- #1

kostoglotov

- 234

- 6

## Homework Statement

A lamina has constant density [itex]\rho[/itex] and takes the shape of a disk with center the origin and radius R. Use Newton's Law of Gravitation to show that the magnitude of the force of attraction that the lamina exerts on a body of mass m located at the point (0,0,d) on the positive z axis is

[tex]F = 2 \pi Gm \rho d \left(\frac{1}{d}-\frac{1}{\sqrt{R^2+d^2}}\right)[/tex]

[Hint: Divide the disk and first compute the vertical component of the force exerted by the polar subrectangle [itex]R_{ij}[/itex]]

## Homework Equations

p = diagonal distance between mass m and a polar subrectangle of the disk.

[tex]F = G\frac{Mm}{p^2}[/tex]

[itex]F_h[/itex] = horizontal component of the force of attraction

[itex]F_v[/itex] = vertical component of the force of attraction

[tex]F^2 = F_v^2+F_h^2[/tex]

## The Attempt at a Solution

I made the following diagram to help illustrate my process

First, all the horizontal components of the force F will cancel out due to symmetry. So I just need to find a Riemann Sum for all the vertical components.

[tex]F_v^2 = F^2 - F_h^2[/tex]

[tex]F_h = F \sin{\phi} = F \frac{r}{r^2+d^2}[/tex]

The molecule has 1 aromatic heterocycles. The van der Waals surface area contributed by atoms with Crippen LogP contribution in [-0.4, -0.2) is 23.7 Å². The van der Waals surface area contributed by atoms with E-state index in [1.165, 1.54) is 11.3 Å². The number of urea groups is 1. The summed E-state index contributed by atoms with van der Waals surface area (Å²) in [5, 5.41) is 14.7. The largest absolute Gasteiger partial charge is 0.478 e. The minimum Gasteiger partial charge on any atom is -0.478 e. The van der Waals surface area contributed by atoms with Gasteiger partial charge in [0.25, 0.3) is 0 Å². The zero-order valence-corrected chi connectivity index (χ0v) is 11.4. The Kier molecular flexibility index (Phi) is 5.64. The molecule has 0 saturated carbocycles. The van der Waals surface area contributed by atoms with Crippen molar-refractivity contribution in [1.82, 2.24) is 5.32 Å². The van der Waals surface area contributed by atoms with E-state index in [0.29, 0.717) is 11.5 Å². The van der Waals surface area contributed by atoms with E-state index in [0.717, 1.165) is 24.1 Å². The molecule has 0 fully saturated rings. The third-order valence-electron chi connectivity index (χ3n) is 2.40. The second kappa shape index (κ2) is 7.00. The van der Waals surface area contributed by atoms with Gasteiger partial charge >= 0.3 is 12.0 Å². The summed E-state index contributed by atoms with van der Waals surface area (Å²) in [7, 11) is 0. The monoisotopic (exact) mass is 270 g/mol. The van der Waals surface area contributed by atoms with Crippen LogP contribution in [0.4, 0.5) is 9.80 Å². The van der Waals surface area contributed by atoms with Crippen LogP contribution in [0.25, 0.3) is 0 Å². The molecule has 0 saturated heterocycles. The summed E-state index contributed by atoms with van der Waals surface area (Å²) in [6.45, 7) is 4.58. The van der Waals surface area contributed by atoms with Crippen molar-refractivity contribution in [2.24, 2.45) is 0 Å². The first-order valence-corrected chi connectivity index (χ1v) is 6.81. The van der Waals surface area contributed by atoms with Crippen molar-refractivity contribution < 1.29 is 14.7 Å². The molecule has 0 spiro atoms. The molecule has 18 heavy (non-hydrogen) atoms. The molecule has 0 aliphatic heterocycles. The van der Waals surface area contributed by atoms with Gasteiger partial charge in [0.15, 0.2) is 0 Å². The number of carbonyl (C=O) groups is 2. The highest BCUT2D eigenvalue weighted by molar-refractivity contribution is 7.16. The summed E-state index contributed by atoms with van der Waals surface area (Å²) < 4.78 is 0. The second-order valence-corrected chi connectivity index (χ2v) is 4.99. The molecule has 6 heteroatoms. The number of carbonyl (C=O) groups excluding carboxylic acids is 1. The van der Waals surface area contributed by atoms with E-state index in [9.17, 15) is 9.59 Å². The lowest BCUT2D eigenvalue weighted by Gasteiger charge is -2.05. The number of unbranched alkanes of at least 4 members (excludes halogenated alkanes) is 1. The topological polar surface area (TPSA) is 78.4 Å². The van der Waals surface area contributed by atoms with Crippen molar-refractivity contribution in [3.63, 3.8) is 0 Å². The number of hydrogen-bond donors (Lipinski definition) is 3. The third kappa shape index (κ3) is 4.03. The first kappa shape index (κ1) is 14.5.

[tex]F_v^2 = F^2 - \left(F \frac{r}{r^2+d^2}\right)^2 = F^2\left(1 - \left(\frac{r}{r^2+d^2}\right)^2\right)[/tex]

[tex]F_v = F \sqrt{\left(1 - \left(\frac{r}{r^2+d^2}\right)^2\right)}[/tex]

Now, to just consider the polar subrectangle [itex]R_{ij}[/itex]

[tex]F_{v_{ij}} = G\frac{mM_{ij}}{r^2+d^2}\sqrt{\left(1 - \left(\frac{r}{r^2+d^2}\right)^2\right)}[/tex]

and I figure that [itex]M_{ij} = \rho \Delta A[/itex]

so [itex]dA = rdrd\theta[/itex] when changing to polar form.

I get the double integral

[tex]F_v = Gm\rho \int_0^{2\pi}\int_0^R \frac{r}{r^2+d^2}\sqrt{\left(1 - \left(\frac{r}{r^2+d^2}\right)^2\right)} drd\theta[/tex]

Is this right? Because I can't get Matlab to evaluate it analytically. I've tried trig. sub and u sub on it. It looks like there should be a way through via some sort of fairly standard method, but the change of the infinitesmals always gives me some hideous substitute that just makes the integral more complicated.

Do I need to revisit my model, or do I have the correct double integral and I just need to figure out how to solve it?